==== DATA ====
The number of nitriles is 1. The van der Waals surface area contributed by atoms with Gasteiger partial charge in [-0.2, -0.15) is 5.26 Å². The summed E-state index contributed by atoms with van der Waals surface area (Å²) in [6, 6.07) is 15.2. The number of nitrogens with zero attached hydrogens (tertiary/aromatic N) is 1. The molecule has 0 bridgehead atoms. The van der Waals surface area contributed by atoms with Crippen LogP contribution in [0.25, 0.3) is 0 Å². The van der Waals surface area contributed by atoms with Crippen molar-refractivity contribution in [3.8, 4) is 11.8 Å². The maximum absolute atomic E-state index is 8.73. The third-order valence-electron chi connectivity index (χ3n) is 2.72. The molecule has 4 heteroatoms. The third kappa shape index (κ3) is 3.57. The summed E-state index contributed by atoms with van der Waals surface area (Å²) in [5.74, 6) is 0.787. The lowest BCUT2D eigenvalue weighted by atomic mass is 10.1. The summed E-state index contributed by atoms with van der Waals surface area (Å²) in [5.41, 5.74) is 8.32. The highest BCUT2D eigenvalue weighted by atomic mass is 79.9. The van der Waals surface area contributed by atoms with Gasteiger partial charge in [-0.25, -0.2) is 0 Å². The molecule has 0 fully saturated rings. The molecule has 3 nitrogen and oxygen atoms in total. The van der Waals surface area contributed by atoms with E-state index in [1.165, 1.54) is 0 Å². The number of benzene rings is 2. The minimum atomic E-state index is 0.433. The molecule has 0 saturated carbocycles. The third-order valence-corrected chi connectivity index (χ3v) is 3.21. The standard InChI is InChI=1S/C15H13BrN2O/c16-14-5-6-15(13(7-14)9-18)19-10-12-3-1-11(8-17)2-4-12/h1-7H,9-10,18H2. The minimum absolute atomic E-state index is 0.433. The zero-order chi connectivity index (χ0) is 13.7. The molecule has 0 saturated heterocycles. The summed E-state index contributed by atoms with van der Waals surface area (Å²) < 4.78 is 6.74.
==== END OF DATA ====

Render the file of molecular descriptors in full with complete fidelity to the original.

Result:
The number of nitriles is 1. The van der Waals surface area contributed by atoms with Gasteiger partial charge in [-0.2, -0.15) is 5.26 Å². The summed E-state index contributed by atoms with van der Waals surface area (Å²) in [6, 6.07) is 15.2. The number of nitrogens with zero attached hydrogens (tertiary/aromatic N) is 1. The molecule has 0 bridgehead atoms. The van der Waals surface area contributed by atoms with Crippen LogP contribution in [0.25, 0.3) is 0 Å². The van der Waals surface area contributed by atoms with Crippen molar-refractivity contribution in [3.8, 4) is 11.8 Å². The maximum absolute atomic E-state index is 8.73. The third-order valence-electron chi connectivity index (χ3n) is 2.72. The molecule has 4 heteroatoms. The third kappa shape index (κ3) is 3.57. The summed E-state index contributed by atoms with van der Waals surface area (Å²) in [5.74, 6) is 0.787. The lowest BCUT2D eigenvalue weighted by atomic mass is 10.1. The summed E-state index contributed by atoms with van der Waals surface area (Å²) in [5.41, 5.74) is 8.32. The highest BCUT2D eigenvalue weighted by atomic mass is 79.9. The van der Waals surface area contributed by atoms with Gasteiger partial charge in [-0.25, -0.2) is 0 Å². The molecule has 0 fully saturated rings. The molecule has 3 nitrogen and oxygen atoms in total. The van der Waals surface area contributed by atoms with E-state index in [1.165, 1.54) is 0 Å². The number of benzene rings is 2. The minimum atomic E-state index is 0.433. The molecule has 0 saturated carbocycles. The third-order valence-corrected chi connectivity index (χ3v) is 3.21. The standard InChI is InChI=1S/C15H13BrN2O/c16-14-5-6-15(13(7-14)9-18)19-10-12-3-1-11(8-17)2-4-12/h1-7H,9-10,18H2. The minimum absolute atomic E-state index is 0.433. The zero-order chi connectivity index (χ0) is 13.7. The molecule has 0 saturated heterocycles. The summed E-state index contributed by atoms with van der Waals surface area (Å²) < 4.78 is 6.74.